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How did the Articles of Confederation shape the new American republic?

The Articles of Confederation shaped the new American republic by establishing a weak central government and strong state governments.

The Articles of Confederation, ratified in 1781, were the first constitution of the United States of America. They were drafted during the Revolutionary War, a time when the American colonies were wary of strong centralised power, having just fought a war to free themselves from the British monarchy. This wariness was reflected in the Articles, which created a confederation of 13 sovereign states, each with its own government. The central government was intentionally made weak, with limited powers.

The Articles of Confederation gave the central government the power to declare war, conduct foreign affairs, and resolve issues regarding the western territories. However, it had no power to levy taxes, regulate commerce, or enforce laws. These powers were retained by the state governments. This structure was a deliberate choice by the drafters of the Articles, who wanted to prevent the central government from becoming too powerful and potentially tyrannical.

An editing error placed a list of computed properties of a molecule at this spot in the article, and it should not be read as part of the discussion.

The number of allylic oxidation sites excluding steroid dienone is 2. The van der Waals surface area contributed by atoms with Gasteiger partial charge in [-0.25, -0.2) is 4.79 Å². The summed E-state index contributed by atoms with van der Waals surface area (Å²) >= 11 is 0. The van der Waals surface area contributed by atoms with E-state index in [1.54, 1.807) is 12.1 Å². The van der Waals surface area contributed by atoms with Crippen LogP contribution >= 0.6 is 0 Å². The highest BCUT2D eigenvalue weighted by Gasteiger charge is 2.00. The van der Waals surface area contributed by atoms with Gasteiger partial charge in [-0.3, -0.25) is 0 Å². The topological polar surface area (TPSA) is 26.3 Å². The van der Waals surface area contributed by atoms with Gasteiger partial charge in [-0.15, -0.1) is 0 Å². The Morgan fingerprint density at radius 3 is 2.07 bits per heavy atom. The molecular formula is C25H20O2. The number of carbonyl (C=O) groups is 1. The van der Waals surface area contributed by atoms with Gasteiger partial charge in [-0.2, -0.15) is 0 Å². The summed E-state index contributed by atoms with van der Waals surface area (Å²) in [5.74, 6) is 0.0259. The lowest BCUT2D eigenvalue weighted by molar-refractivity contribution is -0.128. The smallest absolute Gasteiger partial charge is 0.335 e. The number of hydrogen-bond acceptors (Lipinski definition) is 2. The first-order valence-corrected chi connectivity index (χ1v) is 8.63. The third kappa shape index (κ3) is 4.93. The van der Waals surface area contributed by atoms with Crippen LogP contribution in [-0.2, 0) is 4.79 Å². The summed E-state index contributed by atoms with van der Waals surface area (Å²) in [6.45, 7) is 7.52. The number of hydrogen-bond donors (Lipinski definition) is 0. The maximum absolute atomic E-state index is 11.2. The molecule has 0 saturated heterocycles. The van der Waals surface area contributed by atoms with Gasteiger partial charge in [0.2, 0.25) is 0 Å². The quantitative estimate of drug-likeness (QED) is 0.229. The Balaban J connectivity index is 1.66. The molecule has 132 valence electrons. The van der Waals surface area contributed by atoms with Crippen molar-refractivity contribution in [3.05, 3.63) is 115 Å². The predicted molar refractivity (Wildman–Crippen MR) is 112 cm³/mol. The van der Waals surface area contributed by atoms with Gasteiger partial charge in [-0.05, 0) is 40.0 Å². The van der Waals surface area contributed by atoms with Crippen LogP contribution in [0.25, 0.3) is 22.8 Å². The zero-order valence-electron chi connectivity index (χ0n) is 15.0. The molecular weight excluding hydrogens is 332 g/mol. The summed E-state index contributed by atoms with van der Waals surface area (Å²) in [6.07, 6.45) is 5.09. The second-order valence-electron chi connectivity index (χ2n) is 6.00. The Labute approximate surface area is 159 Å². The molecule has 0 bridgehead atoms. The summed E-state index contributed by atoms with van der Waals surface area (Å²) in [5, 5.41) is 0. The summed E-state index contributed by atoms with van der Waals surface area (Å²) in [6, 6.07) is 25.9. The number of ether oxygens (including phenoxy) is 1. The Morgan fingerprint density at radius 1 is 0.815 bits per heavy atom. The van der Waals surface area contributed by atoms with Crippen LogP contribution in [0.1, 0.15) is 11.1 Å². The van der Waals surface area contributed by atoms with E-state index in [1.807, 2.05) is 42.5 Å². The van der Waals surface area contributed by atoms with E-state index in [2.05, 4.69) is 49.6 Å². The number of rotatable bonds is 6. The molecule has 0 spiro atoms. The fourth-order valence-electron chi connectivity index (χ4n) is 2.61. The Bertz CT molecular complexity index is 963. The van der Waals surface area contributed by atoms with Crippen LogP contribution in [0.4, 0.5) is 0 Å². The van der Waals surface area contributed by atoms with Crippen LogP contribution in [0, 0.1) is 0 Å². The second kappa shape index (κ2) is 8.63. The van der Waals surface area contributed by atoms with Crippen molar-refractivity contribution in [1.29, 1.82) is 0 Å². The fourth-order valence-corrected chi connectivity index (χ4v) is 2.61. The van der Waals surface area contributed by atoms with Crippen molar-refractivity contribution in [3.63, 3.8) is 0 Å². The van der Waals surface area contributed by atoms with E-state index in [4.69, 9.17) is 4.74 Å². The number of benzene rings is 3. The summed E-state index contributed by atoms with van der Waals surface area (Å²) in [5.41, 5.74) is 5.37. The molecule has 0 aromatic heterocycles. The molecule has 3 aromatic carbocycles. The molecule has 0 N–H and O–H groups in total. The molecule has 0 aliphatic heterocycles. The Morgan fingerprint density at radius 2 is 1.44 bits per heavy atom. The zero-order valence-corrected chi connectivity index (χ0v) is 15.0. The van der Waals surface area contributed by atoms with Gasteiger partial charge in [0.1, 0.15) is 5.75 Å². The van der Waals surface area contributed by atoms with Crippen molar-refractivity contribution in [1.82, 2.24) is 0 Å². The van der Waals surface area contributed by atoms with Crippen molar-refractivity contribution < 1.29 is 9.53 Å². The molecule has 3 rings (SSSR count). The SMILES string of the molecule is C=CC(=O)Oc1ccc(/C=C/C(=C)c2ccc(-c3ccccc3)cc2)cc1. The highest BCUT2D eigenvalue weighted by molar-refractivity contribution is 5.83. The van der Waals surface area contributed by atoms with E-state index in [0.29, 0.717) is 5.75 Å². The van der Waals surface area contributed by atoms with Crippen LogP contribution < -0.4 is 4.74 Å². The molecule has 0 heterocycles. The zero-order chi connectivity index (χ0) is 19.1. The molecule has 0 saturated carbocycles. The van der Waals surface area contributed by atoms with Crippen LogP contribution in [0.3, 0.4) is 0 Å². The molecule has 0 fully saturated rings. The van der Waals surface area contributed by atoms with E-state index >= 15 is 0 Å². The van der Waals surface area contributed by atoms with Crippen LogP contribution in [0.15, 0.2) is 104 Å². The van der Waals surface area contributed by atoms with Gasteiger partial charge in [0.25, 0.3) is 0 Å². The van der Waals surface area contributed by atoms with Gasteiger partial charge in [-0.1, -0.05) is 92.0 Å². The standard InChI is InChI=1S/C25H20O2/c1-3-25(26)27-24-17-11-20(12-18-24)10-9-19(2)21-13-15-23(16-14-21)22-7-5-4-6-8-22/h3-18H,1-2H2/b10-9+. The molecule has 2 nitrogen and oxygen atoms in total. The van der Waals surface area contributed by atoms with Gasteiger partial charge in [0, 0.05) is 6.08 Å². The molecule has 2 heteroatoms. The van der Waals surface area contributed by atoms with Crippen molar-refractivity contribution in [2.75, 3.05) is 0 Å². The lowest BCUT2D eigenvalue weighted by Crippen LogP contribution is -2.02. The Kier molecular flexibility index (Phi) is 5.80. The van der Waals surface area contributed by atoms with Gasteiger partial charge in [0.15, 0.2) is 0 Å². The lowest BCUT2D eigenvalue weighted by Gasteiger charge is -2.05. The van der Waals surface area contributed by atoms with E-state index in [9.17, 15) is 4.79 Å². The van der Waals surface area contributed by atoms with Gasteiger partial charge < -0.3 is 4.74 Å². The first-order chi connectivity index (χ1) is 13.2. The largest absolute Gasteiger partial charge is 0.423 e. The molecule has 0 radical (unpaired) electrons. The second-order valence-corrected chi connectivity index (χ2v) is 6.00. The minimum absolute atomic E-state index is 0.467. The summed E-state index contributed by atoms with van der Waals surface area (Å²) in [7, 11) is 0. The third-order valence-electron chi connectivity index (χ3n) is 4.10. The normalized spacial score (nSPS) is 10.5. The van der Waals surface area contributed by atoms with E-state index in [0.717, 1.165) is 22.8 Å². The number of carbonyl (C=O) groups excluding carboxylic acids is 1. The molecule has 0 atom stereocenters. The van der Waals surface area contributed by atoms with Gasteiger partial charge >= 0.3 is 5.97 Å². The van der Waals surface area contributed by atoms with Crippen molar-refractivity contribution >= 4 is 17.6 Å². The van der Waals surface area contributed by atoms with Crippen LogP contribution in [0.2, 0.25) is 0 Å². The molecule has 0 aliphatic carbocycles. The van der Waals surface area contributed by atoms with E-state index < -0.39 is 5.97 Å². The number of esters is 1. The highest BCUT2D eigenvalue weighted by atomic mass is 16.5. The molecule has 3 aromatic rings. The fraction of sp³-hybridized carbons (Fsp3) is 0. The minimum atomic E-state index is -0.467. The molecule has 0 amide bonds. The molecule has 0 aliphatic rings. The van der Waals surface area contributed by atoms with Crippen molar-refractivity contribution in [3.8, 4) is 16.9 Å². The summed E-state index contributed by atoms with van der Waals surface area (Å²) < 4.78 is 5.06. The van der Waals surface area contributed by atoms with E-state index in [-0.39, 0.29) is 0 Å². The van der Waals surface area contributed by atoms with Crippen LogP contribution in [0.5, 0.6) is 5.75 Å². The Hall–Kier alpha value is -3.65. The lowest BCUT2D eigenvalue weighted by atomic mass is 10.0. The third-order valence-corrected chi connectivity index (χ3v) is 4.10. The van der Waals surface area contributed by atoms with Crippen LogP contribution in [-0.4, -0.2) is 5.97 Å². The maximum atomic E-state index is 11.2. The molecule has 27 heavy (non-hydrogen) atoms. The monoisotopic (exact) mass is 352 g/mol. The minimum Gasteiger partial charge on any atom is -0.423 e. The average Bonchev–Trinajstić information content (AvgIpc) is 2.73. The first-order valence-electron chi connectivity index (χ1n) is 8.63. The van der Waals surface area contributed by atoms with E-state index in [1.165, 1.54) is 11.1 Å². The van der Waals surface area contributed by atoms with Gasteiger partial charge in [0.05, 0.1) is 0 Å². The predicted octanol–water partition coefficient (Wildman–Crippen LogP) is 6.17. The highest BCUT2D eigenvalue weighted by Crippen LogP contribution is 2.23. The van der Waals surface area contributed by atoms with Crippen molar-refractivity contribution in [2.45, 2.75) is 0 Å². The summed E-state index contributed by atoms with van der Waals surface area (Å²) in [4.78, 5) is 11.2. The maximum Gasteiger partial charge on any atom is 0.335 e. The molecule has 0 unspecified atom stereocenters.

However, this structure also created problems. The central government was dependent on the states for funding, which often led to financial instability. It also had no way to enforce its decisions, which led to disputes between states. Furthermore, the requirement for unanimous consent from all 13 states to amend the Articles made it nearly impossible to rectify these issues.

The weaknesses of the Articles of Confederation became apparent during the 1780s. The central government was unable to pay off the national debt from the Revolutionary War, leading to economic instability. Disputes between states over trade and territory also escalated, with the central government powerless to intervene. These problems led to calls for a stronger central government, culminating in the Constitutional Convention of 1787.

The Articles of Confederation had a significant impact on the shape of the new American republic. They established the principle of state sovereignty, which remains a key aspect of American federalism today. They also highlighted the problems of a weak central government, leading to the creation of a stronger federal government in the U.S. Constitution. Despite their flaws, the Articles of Confederation were a crucial step in the development of the United States as a republic.

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